Nuclear row : Why Bush is unlikely to attack Iran

In every statement on Iran, officials of the Bush administration routinely repeat the party line that “the president never takes any option off the table”.

Despite the constant invocation of a possible military attack on Iran, however, a little-noticed section of the administration’s official national security strategy indicates that Bush has decided that he will not use military force to try to prevent Iran from going nuclear. Instead, the administration has shifted its aim to pressing Iran to make internal political changes, based on the dubious theory that it will lead to a change in Iranian nuclear policy. News coverage of the US National Security Strategy (NSS) issued March 16 emphasised its reference to the doctrine of pre-emption. But a careful reading of the document reveals that its real message was that Iran would not alter its nuclear policy until after regime change has taken place.

The NSS takes pains to reduce the significance of Iran’s obtaining a nuclear capability. “As important as are these nuclear issues,” it says, “the US has broader concerns regarding Iran. The Iranian regime sponsors terrorism; threatens Israel; seeks to thwart Middle East peace; disrupts democracy in Iraq; and denies the aspirations of its people for freedom.” The NSS states, “The nuclear issue and our other concerns can be resolved only if the Iranian regime makes the strategic decision to change these policies, open up its political system, and afford freedom to its people. This is the ultimate goal of US policy.”

This carefully worded statement explicitly makes regime change the goal of US policy toward Iran. National Security Adviser Stephen J Hadley, speaking at the US Institute of Peace the same day the NSS was released, invoked the document’s formulation on Iran policy and suggested that implementation would be guided by whether any particular action would contribute to broader political changes in Iran. According to a transcript obtained by IPS, Hadley referred to a “strategy of trying to keep the international community together and get Iran to change its policy on the nuclear issue, on support for terror and on its treatment of its own people”. He added that the administration would make “tactical decisions in the context of whether it will advance overall strategy”.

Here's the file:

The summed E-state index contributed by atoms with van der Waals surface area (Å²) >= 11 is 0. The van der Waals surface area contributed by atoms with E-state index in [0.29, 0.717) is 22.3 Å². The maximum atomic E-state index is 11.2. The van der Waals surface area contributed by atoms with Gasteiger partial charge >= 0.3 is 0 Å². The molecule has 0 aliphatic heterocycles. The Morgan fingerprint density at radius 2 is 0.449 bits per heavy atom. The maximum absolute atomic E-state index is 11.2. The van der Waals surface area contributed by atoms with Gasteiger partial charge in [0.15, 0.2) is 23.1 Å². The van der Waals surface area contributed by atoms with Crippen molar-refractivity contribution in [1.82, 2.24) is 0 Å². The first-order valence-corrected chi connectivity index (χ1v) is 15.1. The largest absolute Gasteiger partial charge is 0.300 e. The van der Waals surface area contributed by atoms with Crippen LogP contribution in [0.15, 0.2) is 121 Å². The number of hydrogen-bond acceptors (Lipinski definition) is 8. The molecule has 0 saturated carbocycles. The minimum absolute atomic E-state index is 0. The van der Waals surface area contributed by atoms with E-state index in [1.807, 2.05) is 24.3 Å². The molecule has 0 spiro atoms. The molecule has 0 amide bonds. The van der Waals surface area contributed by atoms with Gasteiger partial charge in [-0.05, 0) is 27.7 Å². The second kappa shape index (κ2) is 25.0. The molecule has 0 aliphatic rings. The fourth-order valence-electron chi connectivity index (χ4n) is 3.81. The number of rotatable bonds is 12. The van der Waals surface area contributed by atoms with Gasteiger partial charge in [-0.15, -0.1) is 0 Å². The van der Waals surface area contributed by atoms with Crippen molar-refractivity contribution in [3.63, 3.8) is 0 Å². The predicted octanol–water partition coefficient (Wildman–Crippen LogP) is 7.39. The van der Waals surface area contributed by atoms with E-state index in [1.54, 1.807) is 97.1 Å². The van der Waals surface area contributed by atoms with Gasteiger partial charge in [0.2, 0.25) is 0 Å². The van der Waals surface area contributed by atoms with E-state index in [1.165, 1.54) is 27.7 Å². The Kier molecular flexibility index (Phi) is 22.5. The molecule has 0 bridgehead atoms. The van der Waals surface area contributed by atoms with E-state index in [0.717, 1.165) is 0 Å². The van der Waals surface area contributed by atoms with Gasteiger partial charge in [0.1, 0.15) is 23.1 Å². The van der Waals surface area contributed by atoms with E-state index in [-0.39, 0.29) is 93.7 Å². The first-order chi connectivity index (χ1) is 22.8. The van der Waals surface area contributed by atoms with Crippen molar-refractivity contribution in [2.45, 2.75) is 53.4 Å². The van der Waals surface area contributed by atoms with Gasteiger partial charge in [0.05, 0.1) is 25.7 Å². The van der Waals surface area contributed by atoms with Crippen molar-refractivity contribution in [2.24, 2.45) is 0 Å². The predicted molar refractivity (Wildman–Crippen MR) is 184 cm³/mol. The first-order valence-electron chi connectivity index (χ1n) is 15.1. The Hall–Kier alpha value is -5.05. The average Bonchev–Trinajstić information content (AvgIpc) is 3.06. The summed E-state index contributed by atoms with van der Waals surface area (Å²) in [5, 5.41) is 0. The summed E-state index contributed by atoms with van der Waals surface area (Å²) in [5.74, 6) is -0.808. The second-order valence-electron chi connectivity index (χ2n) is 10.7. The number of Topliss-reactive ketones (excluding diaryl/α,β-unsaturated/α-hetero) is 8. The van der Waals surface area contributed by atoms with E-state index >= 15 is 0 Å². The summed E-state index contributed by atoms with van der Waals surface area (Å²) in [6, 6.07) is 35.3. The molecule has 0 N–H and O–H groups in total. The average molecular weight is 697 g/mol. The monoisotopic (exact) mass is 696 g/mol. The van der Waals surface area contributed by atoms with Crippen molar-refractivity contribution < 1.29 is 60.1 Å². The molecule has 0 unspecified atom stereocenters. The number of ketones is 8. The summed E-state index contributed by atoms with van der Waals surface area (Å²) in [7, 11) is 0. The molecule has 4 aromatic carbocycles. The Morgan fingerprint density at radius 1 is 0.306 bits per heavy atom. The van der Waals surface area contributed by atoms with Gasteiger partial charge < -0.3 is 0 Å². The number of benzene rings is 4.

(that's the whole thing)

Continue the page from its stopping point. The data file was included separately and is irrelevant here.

A report by David Sanger in The New York Times March 19 quoting an administration official in an interview a few weeks earlier further underlines the administration’s decision against using force to prevent Iran from going nuclear. The official said the “optimists” hoped to delay the Iran’s nuclear capability by “10 or 20 years”. That statement clearly inflated the time officials believe it would take Iran to be able to make a nuclear weapon. Intelligence estimates have estimated Iran capable of building a bomb within five to 10 years. But the Bush administration will only be in office for another two and a half years, so it knows that Iran will not go nuclear on its watch.

Secretary of State Condoleezza Rice’s long and unsuccessful diplomatic campaign to get the UN Security Council to agree to a resolution under Chapter VII would have opened up the theoretical possibility of a Security Council-sanctioned US air attack on Iran, thus serving to make that threat somewhat more credible. But the administration has done nothing to indicate that it actually plans to use a resolution as the basis for a pre-emptive attack. On April 30, after a meeting of NATO and EU foreign ministers on Iran in Sofia, Bulgaria, EU foreign policy chief Javier Solana said “nobody” had “considered the possibility of a military solution in Iran” or of a “coalition of the willing” such as formed to go to war against Iraq, to use military force against Iran.

The only multilateral sanctions against Iran that have been mentioned by administration officials thus far involve “isolating” Iran by cutting off diplomatic contacts and trade. But such a diplomatic and economic isolation strategy depends entirely on other major powers. The US can’t do anything more to isolate Iran, because it has had no diplomatic relations with Tehran for 27 years and has had comprehensive economic sanctions against the Islamic Republic since 1995.

Even if all the powers agree, it would take months for such diplomatic and economic sanctions to go into effect and many more to see what difference they make, if any, on Iran’s policy. Meanwhile, Iranian scientists will be continuing to master the technology of uranium enrichment. But no one knows when Tehran would be able to claim that it already has the technological know-how to be a nuclear power.

The advocates of war against Iran are already up in arms over the administration’s Iran policy. The neoconservative William Kristol ridiculed claims apparently made by Rice and her colleagues privately that they have been merely “reassuring Europeans so as to keep them on board”. “Much of the US government,” Kristol concluded, “no longer believes in, and is no longer acting to enforce, the Bush doctrine.” — IPS